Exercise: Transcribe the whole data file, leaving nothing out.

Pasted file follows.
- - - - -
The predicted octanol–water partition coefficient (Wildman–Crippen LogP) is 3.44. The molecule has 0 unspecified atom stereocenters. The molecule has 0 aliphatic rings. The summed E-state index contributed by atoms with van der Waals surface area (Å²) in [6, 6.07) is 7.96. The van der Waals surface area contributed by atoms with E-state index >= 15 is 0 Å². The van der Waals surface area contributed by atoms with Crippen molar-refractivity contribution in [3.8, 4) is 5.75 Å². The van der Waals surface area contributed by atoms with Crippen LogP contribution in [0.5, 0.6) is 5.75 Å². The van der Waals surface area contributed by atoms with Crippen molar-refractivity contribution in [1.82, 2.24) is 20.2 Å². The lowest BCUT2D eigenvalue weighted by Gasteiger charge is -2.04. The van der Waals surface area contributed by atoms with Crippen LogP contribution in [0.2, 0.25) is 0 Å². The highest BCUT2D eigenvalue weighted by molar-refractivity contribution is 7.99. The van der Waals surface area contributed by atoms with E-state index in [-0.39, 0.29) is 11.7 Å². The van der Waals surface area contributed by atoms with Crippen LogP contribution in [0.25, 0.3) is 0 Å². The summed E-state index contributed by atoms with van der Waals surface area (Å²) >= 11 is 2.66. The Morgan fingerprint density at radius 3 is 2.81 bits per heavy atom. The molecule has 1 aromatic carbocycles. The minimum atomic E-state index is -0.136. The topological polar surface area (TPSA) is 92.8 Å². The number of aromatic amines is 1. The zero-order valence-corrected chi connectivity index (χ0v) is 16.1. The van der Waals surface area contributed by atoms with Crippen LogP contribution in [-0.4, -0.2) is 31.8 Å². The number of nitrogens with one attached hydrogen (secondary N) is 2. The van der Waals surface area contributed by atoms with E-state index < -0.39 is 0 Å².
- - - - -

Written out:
The predicted octanol–water partition coefficient (Wildman–Crippen LogP) is 3.44. The molecule has 0 unspecified atom stereocenters. The molecule has 0 aliphatic rings. The summed E-state index contributed by atoms with van der Waals surface area (Å²) in [6, 6.07) is 7.96. The van der Waals surface area contributed by atoms with E-state index >= 15 is 0 Å². The van der Waals surface area contributed by atoms with Crippen molar-refractivity contribution in [3.8, 4) is 5.75 Å². The van der Waals surface area contributed by atoms with Crippen LogP contribution in [0.5, 0.6) is 5.75 Å². The van der Waals surface area contributed by atoms with Crippen molar-refractivity contribution in [1.82, 2.24) is 20.2 Å². The lowest BCUT2D eigenvalue weighted by Gasteiger charge is -2.04. The van der Waals surface area contributed by atoms with Crippen LogP contribution in [0.2, 0.25) is 0 Å². The highest BCUT2D eigenvalue weighted by molar-refractivity contribution is 7.99. The van der Waals surface area contributed by atoms with E-state index in [-0.39, 0.29) is 11.7 Å². The van der Waals surface area contributed by atoms with Crippen LogP contribution in [0.25, 0.3) is 0 Å². The summed E-state index contributed by atoms with van der Waals surface area (Å²) >= 11 is 2.66. The Morgan fingerprint density at radius 3 is 2.81 bits per heavy atom. The molecule has 1 aromatic carbocycles. The minimum atomic E-state index is -0.136. The topological polar surface area (TPSA) is 92.8 Å². The number of aromatic amines is 1. The zero-order valence-corrected chi connectivity index (χ0v) is 16.1. The van der Waals surface area contributed by atoms with Crippen LogP contribution in [-0.4, -0.2) is 31.8 Å². The number of nitrogens with one attached hydrogen (secondary N) is 2. The van der Waals surface area contributed by atoms with E-state index < -0.39 is 0 Å².